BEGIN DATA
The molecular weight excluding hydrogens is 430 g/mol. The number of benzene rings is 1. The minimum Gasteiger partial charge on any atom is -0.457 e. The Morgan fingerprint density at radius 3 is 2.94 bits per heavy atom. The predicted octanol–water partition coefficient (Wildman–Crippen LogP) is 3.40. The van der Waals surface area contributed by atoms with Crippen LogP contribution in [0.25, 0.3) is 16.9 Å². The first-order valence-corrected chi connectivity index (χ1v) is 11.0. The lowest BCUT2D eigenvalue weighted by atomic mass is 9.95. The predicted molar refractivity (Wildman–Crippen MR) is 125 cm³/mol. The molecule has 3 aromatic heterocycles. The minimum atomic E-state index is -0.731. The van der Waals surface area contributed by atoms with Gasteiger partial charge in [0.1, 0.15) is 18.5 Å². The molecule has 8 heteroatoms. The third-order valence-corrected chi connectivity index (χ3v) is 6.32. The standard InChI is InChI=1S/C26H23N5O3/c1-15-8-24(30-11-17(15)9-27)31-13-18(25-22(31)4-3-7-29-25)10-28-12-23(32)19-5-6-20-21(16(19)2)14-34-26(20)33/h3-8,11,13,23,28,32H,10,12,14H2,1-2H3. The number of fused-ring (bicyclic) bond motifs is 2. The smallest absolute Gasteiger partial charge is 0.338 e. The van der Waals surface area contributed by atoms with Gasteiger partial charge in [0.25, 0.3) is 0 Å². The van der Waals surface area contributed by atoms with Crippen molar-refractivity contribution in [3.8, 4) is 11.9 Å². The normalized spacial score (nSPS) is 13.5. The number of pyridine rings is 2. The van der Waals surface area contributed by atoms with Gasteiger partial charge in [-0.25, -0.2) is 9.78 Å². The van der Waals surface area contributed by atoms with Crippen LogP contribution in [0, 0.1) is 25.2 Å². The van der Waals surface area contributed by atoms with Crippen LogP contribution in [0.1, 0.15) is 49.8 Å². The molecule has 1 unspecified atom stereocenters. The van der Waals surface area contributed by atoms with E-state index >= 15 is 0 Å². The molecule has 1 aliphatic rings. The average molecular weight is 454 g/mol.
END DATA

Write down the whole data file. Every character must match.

The molecular weight excluding hydrogens is 430 g/mol. The number of benzene rings is 1. The minimum Gasteiger partial charge on any atom is -0.457 e. The Morgan fingerprint density at radius 3 is 2.94 bits per heavy atom. The predicted octanol–water partition coefficient (Wildman–Crippen LogP) is 3.40. The van der Waals surface area contributed by atoms with Crippen LogP contribution in [0.25, 0.3) is 16.9 Å². The first-order valence-corrected chi connectivity index (χ1v) is 11.0. The lowest BCUT2D eigenvalue weighted by atomic mass is 9.95. The predicted molar refractivity (Wildman–Crippen MR) is 125 cm³/mol. The molecule has 3 aromatic heterocycles. The minimum atomic E-state index is -0.731. The van der Waals surface area contributed by atoms with Gasteiger partial charge in [0.1, 0.15) is 18.5 Å². The molecule has 8 heteroatoms. The third-order valence-corrected chi connectivity index (χ3v) is 6.32. The standard InChI is InChI=1S/C26H23N5O3/c1-15-8-24(30-11-17(15)9-27)31-13-18(25-22(31)4-3-7-29-25)10-28-12-23(32)19-5-6-20-21(16(19)2)14-34-26(20)33/h3-8,11,13,23,28,32H,10,12,14H2,1-2H3. The number of fused-ring (bicyclic) bond motifs is 2. The smallest absolute Gasteiger partial charge is 0.338 e. The van der Waals surface area contributed by atoms with Gasteiger partial charge in [0.25, 0.3) is 0 Å². The van der Waals surface area contributed by atoms with Crippen molar-refractivity contribution in [3.8, 4) is 11.9 Å². The normalized spacial score (nSPS) is 13.5. The number of pyridine rings is 2. The van der Waals surface area contributed by atoms with Gasteiger partial charge in [-0.25, -0.2) is 9.78 Å². The van der Waals surface area contributed by atoms with Crippen LogP contribution in [0, 0.1) is 25.2 Å². The van der Waals surface area contributed by atoms with Crippen LogP contribution in [0.1, 0.15) is 49.8 Å². The molecule has 1 unspecified atom stereocenters. The van der Waals surface area contributed by atoms with E-state index >= 15 is 0 Å². The molecule has 1 aliphatic rings. The average molecular weight is 454 g/mol.